January Inflation Rate The Highest For Almost 8 Years

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Inflation continues to surge; rising by 3.6% in January.  Pushed upwards by the price of food and rents as well as recent changes in taxation. It is not expected to fall back until early 2021. Photo credit: Freepik / For illustrative purposes.

Author: Charles du Park

Czech Rep., Feb 17 (JS) – Inflation in January was 3.6% higher than a year earlier. When adjustments are made for changes in indirect taxes the increase was 3.7%. The consumer price index for January was 0.3% above the Czech National Bank’s (ČNB) recent forecast.

According to figures released on Friday, prices increased by 3.6% year on year in January 2020. Inflation thus increased further compared with December, remaining above the upper boundary of the tolerance band of 1% above the ČNB’s 2% target. Consumer prices adjusted for the effects of the first-round of changes to indirect taxes rose by 3.7% year on year in January.

Y-o-y inflation rate development. Source: Czech Statistical Office, Feb. 2020.

This overshoot was due mainly to increases in the price of food, which accelerated more markedly than forecast. For example, pork prices rose by almost one fifth compared to last January, fruit rose by 14.7% and sausages by 12.2%. The rents in the Czech Republic also rose (by 4.2%).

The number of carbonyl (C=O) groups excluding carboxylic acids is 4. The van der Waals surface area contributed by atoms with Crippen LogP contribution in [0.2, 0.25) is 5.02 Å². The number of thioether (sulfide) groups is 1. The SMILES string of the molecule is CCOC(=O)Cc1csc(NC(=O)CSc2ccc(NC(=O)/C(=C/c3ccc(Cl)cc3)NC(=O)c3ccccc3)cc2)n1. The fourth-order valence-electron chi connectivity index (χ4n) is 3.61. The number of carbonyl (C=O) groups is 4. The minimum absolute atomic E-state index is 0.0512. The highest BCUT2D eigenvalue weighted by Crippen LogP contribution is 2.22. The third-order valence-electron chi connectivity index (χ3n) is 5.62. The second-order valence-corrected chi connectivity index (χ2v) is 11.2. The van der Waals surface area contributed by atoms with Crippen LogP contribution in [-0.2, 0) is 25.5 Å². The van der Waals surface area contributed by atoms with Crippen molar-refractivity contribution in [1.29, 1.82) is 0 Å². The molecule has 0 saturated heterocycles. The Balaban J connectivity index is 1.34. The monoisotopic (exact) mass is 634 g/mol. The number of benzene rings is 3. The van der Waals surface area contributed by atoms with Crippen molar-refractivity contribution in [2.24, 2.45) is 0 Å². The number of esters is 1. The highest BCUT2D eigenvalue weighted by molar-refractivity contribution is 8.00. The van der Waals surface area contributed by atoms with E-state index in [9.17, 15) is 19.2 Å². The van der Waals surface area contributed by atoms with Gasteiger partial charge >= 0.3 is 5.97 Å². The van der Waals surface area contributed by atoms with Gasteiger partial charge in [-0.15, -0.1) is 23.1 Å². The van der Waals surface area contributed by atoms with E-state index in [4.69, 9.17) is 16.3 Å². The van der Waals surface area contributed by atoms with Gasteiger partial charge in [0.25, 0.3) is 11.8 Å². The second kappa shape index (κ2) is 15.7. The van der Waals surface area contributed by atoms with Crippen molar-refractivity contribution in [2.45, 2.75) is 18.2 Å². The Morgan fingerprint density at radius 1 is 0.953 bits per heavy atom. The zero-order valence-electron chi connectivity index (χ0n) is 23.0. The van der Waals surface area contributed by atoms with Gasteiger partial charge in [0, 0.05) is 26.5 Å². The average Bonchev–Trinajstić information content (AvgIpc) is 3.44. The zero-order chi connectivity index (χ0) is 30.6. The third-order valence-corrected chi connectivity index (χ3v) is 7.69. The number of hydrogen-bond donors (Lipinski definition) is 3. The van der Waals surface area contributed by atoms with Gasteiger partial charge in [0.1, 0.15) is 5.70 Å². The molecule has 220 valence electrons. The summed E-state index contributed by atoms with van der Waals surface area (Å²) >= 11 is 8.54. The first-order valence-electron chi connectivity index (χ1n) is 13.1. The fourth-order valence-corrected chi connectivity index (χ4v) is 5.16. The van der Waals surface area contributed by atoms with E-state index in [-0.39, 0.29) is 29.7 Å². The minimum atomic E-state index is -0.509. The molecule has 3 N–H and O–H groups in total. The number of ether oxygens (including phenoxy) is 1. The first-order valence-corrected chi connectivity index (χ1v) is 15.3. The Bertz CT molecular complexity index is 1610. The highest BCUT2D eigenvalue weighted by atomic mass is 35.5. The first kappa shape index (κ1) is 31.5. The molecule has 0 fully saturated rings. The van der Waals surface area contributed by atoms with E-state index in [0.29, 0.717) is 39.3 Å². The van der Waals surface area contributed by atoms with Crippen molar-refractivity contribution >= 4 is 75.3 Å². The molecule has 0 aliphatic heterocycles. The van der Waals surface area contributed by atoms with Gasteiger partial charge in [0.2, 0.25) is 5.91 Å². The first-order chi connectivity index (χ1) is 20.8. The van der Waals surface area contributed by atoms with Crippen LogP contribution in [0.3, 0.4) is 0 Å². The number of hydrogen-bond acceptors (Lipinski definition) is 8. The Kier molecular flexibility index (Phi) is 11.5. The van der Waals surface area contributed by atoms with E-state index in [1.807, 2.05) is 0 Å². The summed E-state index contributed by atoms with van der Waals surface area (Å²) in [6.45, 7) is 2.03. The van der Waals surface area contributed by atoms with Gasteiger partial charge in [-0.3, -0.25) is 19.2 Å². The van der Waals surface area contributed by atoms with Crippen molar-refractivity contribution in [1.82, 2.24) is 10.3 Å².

In addition to these domestic pressures, prices probably still reflect the effects of the poor harvest on some commodities and growth in meat prices due to the swine fever epidemic in Asia. Although fuel prices were also above forecast, they did not influence the overall figure significantly.

Petr Král, head of the ČNB’s Monetary Department, commented that the figures were qualitatively in line with the bank’s current forecast. The latest inflation report published by the bank on Thursday expects the inflation rate to push above the upper tolerance band of 3% in the coming months. This is being driven by changes in indirect taxes and government measures to boost household spending. In the longer term the bank forecasts the rate to fall closer to the 2%. Komerční banka economist Michal Brožka agrees that inflationary pressures will decline as the economy weakens and that “the strong koruna and increased interest rates will also help to reduce inflation.”

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